Senate Minority Leader Mitch McConnell (R-Ky.) has found himself in an awkward position. He’s an unpopular incumbent facing a credible Republican primary challenger and a credible Democratic opponent. His own campaign staff doesn’t really like him, either.
No matter which direction McConnell tries to lead his caucus, the Kentucky Republican risks alienating some key constituency’s support, so he’s left to just bite his tongue, doing nothing.
Last month, for example, when much of his caucus was at odds over a government-shutdown strategy, Senate Republicans needed some leadership. McConnell went out of his way to steer clear of the fight.
This month, Senate Republicans are at odds over U.S. policy in Syria, and once more, McConnell doesn’t want to talk about it.
Only one of the top five members of the bipartisan congressional hierarchy still sits on the fence about launching a punitive strike against Syria: Mitch McConnell, the Senate minority leader.
The Kentucky Republican emerged from the White House on Monday as the only member of the bicameral leadership group still uncommitted to voting in favor of legislation authorizing military action.
McConnell looks to be taking as much time as he can. He’s weighing his political considerations back home, where an isolationist stance would provide clear short-term benefit, against the pressures of his leadership role at the Capitol, where he’s spent almost three decades as a Republican voice for a hawkish defense posture and an interventionist foreign policy.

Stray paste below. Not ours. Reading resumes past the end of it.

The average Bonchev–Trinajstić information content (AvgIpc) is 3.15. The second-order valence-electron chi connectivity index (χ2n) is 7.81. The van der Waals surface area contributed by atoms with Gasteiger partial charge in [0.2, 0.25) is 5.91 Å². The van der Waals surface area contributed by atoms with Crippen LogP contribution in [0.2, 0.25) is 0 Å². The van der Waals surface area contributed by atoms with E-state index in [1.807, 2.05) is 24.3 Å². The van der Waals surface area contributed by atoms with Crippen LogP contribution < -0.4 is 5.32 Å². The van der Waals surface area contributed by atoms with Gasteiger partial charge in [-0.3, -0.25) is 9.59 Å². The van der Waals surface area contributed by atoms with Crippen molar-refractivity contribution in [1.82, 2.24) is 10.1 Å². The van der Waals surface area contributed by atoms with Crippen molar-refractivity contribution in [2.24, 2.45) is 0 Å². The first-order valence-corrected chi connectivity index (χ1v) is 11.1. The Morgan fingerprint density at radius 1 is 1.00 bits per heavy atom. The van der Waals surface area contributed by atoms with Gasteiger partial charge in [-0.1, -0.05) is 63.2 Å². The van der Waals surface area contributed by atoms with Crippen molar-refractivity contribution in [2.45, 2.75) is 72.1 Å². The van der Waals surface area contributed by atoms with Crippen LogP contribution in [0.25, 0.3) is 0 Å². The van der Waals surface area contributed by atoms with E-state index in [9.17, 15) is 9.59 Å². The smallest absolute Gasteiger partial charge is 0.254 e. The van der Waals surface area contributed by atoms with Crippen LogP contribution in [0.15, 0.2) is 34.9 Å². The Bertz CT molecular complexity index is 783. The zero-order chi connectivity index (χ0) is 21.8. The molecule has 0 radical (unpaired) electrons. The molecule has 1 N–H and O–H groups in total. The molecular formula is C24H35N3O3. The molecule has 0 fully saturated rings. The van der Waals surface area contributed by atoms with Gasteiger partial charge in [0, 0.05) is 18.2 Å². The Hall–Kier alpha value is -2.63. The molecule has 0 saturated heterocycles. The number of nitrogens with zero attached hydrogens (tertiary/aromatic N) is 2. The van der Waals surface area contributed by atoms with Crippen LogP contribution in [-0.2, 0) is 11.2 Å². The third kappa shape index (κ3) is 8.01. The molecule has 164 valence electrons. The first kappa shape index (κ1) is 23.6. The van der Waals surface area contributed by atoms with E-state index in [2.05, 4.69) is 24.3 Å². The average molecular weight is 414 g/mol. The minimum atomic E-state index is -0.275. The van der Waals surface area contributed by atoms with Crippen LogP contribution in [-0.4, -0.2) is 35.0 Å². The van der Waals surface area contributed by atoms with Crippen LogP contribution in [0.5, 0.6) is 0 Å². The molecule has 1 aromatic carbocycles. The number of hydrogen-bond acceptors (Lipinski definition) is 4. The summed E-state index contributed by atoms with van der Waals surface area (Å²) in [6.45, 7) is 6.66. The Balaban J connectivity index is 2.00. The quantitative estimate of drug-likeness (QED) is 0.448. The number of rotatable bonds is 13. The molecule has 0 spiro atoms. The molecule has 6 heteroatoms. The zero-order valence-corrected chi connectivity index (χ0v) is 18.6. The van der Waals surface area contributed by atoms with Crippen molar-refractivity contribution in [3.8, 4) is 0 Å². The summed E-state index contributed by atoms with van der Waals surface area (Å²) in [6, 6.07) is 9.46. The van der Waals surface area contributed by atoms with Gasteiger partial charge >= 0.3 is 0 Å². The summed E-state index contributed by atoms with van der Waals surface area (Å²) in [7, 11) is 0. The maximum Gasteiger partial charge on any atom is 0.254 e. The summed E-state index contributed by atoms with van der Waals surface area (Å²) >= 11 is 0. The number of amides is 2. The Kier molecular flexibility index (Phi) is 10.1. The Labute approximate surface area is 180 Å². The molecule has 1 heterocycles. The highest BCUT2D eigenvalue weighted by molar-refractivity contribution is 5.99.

This is the point at which congressional leaders try to, you know, lead. But McConnell, now afraid of his own shadow, is struggling to figure out which course will cause him the least amount of trouble. So as literally every other congressional leader takes a side – in this case, in support of using force in Syria – the Senate’s top Republican is left to effectively declare, “I’ll get back to you some other time.”
Perhaps McConnell is waiting to announce a position late on a Friday afternoon when he assumes it’ll make less news? More to the point, perhaps “Senate Minority Leader” is the wrong title for a lawmaker who feels so trapped, leadership isn’t really an option?
Sean Sullivan walked through some of the troubles weighing on McConnell.
For starters, McConnell is facing reelection in 2014 and a primary challenger who has said that the United States should not get involved in Syria. If he argues the opposite view, McConnell would immediately fuel debate and elevate the issue in the campaign.
What’s more, fellow Kentucky Republican Sen. Rand Paul (R-Ky.) has come out in full force against military intervention. If McConnell had come out of the meeting Tuesday as supportive of Obama’s plan, he would instantly be triggering a story about discord over Syria within the Kentucky GOP delegation. And he would risk alienating Paul’s supporters. (Paul has endorsed McConnell’s bid for reelection.)
Third, there is some disagreement among Senate Republicans about which stance the United States should take with Syria, and the fault lines are complex.
No wonder McConnell is struggling. It’s getting to the point that he no longer remembers his positions on key issues.